# Karatsuba Multiplication — 3rd Grade Math on Steroids

In an effort to fill in my knowledge gaps on algorithms and data structures, I recently started a Coursera class offered by Stanford on the subject.

The first programming assignment involved building a Karatsuba algorithm in the language of your choice to multiply two 64-digit numbers.

What is the Karatsuba Algorithm?

a classic divide and conquer algorithm

The algorithm takes two digits of n-length and recursively splits these digits into n/2 length until they are small enough to compute using long-hand (3rd grade) multiplication. Recursive algorithms are algorithms that can invoke themselves as a subroutine with a smaller input; in order to call the subroutine recursively, the inputs must be smaller than those in the previous call.

Given inputs x and y of n-length in some base B (e.g. base 10), the algorithm itself looks like this:

`x = a* B^m + b `
`y = c* B^m + d`
`x * y = B^m(ac) + B^m/2(ad+bc) + bd`

Now, instead of multiplying 1234 x 5678 the long way, you can do this:

`a = 12b = 34c = 56d = 78`
`n = 4base of 10`
`x * y = 10^n(ac) + 10^(n/2)(ad + bc) + bd`
`x * y = 10⁴(672) + 10²(2840) + 2652x * y = 7006652`

The math seemed like magic and it made sense to me. But how to implement it in Ruby for a 64-digit number?

I started with the Karatsuba wiki to find the pseudocode for my own Ruby implementation:

`procedure karatsuba(num1, num2)  if (num1 < 10) or (num2 < 10)    return num1*num2  /* calculates the size of the numbers */  m = max(size_base10(num1), size_base10(num2))  m2 = m/2  /* split the digit sequences about the middle */  high1, low1 = split_at(num1, m2)  high2, low2 = split_at(num2, m2)  /* 3 calls made to numbers approximately half the size */  z0 = karatsuba(low1,low2)  z1 = karatsuba((low1+high1),(low2+high2))  z2 = karatsuba(high1,high2)  return (z2*10^(2*m2))+((z1-z2-z0)*10^(m2))+(z0)`

If either of the number inputs are less than 10, they can be multiplied directly since the inputs only have 1 digit each. Next, we need to calculate the largest integer size in case the two integers are of different lengths and then find the approximate mid-point in each integer to find the location to split x into a + b. Once we have our smaller inputs a, b, c, and d, we make 3 calls to karatsuba recursively to compute ac, ad, bc, and bd. Once we have ac, ad, bc, and bd in the smallest units possible, we will return them in the final equation and pad the numbers with some base (in the pseudocode above, it assumes a number of base 10 (e.g. 100, 1000)).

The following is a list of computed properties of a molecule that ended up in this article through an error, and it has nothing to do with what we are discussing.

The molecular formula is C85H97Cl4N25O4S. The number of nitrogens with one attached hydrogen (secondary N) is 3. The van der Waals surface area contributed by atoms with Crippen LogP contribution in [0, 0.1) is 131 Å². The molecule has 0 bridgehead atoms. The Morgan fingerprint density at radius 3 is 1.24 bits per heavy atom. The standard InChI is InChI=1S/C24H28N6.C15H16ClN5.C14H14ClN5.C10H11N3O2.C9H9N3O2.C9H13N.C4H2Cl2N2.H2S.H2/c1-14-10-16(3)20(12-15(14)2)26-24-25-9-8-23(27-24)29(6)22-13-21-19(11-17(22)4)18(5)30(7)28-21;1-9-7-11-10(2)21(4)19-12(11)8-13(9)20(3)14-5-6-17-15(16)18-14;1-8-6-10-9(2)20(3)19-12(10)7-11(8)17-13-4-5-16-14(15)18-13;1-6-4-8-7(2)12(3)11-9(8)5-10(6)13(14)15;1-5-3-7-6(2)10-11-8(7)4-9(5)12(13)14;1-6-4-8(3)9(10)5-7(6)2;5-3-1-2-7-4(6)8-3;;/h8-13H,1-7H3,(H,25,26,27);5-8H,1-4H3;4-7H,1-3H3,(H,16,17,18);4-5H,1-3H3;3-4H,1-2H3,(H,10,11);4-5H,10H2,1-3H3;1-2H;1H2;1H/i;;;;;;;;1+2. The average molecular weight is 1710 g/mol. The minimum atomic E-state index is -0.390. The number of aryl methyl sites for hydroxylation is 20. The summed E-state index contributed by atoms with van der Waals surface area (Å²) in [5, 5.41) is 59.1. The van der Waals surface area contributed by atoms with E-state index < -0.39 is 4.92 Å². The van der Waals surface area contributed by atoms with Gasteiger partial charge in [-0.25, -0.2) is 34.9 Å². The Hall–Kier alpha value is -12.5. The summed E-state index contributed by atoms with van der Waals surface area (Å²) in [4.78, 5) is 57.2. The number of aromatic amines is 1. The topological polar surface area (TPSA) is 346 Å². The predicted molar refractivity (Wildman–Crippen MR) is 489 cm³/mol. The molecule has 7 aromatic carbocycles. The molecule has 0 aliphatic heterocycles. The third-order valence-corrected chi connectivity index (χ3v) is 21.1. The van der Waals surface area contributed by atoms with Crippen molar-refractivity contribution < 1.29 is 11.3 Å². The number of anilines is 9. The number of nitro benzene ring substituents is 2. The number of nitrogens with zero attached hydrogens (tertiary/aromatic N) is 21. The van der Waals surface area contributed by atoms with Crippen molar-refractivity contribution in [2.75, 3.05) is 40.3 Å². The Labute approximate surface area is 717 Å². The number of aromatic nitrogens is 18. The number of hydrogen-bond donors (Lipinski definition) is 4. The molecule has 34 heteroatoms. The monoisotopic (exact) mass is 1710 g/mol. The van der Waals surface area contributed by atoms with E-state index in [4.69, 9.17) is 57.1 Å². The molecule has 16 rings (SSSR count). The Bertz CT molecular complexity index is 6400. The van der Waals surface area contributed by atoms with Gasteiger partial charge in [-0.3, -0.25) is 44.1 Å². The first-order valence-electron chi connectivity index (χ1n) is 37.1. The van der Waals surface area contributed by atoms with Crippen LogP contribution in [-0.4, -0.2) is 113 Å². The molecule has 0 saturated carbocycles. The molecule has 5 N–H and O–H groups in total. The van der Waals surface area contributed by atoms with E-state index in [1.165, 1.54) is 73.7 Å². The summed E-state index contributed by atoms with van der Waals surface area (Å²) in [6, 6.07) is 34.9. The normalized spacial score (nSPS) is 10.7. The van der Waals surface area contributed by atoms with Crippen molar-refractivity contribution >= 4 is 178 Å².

After a few hours of typing and testing input cases, I have a working Ruby implementation!

`def make_equal(num, mid, size)    string = num.to_s.rjust(size, '0')    return string.slice(0...mid).to_i, string.slice(mid..-1).to_iend`
`def karatsuba(num1, num2)    return num1 * num2 if num1 < 10 || num2 < 10    size = [num1.to_s.length, num2.to_s.length].max    n = size/2    k = (size + 1) / 2        high1,low1 = make_equal(num1, k, size)    high2,low2 = make_equal(num2, k, size)      z0 = karatsuba(low1,low2)    z1 = karatsuba((low1 + high1), (low2 + high2))    z2 = karatsuba(high1,high2)    z3 = z1-z0-z2      return z2 * 10**(2*n) + ((z3) * 10**(n)) + z0end`

The purpose of the `make_equal` helper method is to create sub-strings of equal length, which means your input strings need to be modified to have equal length (e.g. `num1 = 99, num2 = 1234`) . The method will add padded leading zeros based on the max length of the two input integers and return two sub-integers based on a defined splitting point `mid`. For the purposes of the assignment, in which we were given two 64-digit integers, this was not an issue since both integers were of the same length.

In the process, I learned a new cool Ruby trick:

`str.rjust(*args)` (e.g. `str.rjust(n, '0')` where `n = integer`)

This Ruby String method allows you to compare your string to a desired string length. If your string is shorter than the integer, the method will return a new String of length integer with the string right-justified and padded with padstr, which can be anything you’d like. In my case, I used this to pad my shorter integer `num1 `string with leading zeros to make it even length with the longer integer `num2` string.

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